Captain America: The Winter Soldier
(Writer’s note: There are several other movies that I want to see and know that they are just as good or better what I have on my list, such as Gone Girl, but with limited budget and two kids I have to wait for Home Video release.)
Even though each had there strong points, my favorite movie of the year was Captain America: The Winter Soldier. I was disappointed with the first Cap movie. I know that they had to show the origins, but it moved slow, and may be my least favorite of the Marvel movies. With Winter Soldier they did not wait. Right off the bat it was kicked into high gear and did not slow down.
There was copious amounts of actions with sprinkles of comedy. This “Comic Movie” was turned into a political thriller mixed with Jason Borne action scenes (Which, by the way, Matt Damon would have made an excellent Captain America, but Chris Evans is pretty spectacular). It kept me on the edge of my seat and gave me an adrenaline rush.
I also love the way they find ways to introduce new characters. The Falcon was a big positive and added a different dynamic to Cap. I love the Winter Soldier story line and have since fellow geek, Aaron, let me borrow the comic. It was an excellent transfer onto the big screen. It could have used more scenes with the Winter Soldier, but overall it knocked it out of the park.
For whatever reason, movies set in space usually rely on the “having enough fuel” trope to keep the tension front and center. “We’ve got to get these guys home!” Houston shouts. And yes, while the threat of floating away forever and slowly starving to death because your ship ran out of batteries is terrifying – at least to your resident Monsters of Geek scientist – a space travel film needs more.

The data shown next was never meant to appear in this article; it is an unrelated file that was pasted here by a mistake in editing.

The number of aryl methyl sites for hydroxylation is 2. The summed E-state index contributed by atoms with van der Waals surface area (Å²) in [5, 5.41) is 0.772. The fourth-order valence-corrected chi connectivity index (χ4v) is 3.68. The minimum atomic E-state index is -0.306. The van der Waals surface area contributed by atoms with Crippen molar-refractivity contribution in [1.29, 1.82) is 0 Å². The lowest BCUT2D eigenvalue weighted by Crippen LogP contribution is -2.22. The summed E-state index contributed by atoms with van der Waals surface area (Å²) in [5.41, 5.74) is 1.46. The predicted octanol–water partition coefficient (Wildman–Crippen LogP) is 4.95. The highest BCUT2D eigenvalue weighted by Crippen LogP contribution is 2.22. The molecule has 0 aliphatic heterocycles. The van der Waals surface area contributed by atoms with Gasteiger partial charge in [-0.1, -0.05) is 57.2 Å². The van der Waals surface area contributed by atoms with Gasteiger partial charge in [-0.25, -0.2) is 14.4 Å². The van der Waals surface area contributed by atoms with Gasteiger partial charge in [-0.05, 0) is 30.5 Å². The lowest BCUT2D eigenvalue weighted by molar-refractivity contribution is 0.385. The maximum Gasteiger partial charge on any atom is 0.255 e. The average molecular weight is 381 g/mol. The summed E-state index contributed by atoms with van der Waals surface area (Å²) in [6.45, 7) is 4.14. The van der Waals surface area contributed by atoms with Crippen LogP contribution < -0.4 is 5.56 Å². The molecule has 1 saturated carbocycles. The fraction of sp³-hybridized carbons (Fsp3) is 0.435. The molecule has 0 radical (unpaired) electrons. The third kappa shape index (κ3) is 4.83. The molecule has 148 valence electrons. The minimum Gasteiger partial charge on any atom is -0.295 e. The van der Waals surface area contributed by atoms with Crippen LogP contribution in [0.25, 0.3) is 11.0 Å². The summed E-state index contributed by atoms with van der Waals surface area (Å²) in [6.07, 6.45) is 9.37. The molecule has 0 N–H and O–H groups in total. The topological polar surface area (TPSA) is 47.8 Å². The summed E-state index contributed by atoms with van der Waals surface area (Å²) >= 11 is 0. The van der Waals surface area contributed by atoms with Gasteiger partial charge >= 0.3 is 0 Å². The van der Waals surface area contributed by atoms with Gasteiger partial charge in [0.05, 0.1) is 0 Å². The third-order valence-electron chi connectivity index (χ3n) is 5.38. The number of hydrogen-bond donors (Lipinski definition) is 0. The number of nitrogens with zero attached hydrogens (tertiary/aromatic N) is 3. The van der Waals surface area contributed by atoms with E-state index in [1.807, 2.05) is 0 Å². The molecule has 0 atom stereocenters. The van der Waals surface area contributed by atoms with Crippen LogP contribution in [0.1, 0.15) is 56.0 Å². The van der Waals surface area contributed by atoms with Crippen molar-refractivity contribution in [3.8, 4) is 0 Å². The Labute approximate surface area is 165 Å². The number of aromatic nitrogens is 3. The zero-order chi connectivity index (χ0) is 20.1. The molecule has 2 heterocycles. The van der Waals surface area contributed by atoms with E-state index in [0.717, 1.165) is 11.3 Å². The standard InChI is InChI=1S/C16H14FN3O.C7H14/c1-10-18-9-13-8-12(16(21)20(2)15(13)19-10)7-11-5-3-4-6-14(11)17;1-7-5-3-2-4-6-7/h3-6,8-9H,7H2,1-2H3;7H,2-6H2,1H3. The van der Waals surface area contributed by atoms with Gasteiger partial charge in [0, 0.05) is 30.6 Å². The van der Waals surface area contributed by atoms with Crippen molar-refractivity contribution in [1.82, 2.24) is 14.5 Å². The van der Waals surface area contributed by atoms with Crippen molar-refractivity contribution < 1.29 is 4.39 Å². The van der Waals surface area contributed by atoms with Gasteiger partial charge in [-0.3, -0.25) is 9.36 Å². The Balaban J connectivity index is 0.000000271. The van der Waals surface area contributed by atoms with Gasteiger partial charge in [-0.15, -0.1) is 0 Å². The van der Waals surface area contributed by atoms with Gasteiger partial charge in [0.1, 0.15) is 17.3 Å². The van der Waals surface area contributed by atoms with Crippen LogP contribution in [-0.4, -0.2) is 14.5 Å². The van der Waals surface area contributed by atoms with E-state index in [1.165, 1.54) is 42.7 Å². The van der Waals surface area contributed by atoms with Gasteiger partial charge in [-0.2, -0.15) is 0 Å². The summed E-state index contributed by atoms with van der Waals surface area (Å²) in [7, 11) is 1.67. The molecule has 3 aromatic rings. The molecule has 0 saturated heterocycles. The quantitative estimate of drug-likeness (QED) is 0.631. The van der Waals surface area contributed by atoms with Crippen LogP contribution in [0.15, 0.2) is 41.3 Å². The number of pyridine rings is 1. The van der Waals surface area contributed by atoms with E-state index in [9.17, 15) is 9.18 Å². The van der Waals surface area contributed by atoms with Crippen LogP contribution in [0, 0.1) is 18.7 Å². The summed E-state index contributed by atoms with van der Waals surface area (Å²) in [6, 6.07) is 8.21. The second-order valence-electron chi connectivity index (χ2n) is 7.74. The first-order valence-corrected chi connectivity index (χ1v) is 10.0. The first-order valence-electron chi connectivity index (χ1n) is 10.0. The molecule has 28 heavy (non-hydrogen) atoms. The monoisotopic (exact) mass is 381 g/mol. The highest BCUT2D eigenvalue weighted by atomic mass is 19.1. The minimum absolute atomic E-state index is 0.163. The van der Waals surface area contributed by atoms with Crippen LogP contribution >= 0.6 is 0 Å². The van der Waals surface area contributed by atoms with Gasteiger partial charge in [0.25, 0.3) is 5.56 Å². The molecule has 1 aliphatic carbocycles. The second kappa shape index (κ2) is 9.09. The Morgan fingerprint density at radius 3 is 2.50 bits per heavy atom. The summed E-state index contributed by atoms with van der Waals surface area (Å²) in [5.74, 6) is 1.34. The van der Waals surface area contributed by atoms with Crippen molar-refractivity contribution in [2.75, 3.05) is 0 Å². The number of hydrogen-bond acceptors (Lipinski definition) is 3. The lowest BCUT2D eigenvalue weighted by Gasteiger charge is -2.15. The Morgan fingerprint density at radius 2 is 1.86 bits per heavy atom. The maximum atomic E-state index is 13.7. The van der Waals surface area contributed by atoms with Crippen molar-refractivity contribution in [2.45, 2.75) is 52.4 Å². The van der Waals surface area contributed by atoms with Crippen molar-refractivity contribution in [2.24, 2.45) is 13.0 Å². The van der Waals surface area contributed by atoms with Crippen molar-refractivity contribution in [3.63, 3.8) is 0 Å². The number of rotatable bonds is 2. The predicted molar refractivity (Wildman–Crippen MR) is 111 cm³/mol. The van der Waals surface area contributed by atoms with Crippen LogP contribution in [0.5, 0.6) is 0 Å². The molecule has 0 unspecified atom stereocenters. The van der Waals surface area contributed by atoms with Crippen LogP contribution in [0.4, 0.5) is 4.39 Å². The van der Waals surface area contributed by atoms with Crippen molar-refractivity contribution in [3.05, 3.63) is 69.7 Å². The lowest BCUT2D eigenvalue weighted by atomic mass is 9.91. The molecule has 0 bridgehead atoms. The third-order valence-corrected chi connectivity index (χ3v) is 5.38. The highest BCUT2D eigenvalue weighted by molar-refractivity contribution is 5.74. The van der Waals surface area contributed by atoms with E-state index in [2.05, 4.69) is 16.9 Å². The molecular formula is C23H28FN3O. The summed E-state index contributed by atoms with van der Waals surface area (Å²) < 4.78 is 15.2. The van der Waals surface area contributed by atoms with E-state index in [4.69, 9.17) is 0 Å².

Interstellar gives us more.
Ignoring such a cliché opened the door for the Nolan brothers to take time to tell their story and create a captivating father-daughter relationship and a gripping, powerful twist.
Truly, there hasn’t been a more perfectly paced 3-hour film since Return of the King
Opening on a farm somewhere in the US, we’re immediately aware that a biological blight is consuming Earth’s oxygen content and slowly suffocating everyone. As such, farming is one of the only remaining industries in existence. Cooper (Matthew McConaughey) is a widowed farmer, father of two, and a former NASA pilot. Former because NASA has become unnecessary due to intensified blight.
Central focus, however, is given to Cooper and his daughter Murphy, who shows a propensity for science like her father. So when they discover NASA still secretly exists and has a mission for Cooper, he must make a choice. Accept this mission and leave your child behind with no promise of a return trip, or leave humanity up for dead. As you can guess, he accepts the mission.
Beyond Cooper and Murphy’s touching story, even Interstellar’s minor characters get their due, which is all the more impressive when Interstellar skips three years here and 30 years there. [Leaving] no one’s story left unfinished.
Perhaps most impressive is Interstellar’s commitment to mostly accurate science. Obviously intergalactic travel requires some suspension of disbelief, but from this non-physicist’s perspective, the Nolan brothers really stayed committed to Einstein’s relativistic theories. Again, it wasn’t perfect (Frozen floating ice clouds? Really?), but a space travel film that avoids faster-than-light travel should be applauded on that merit alone.
Interstellar was one of my favorite films of the year because of the wonderfully played father-daughter journey, the commitment to mostly accurate science, and the romp through intergalactic space, complete with a great depiction of a giant black hole.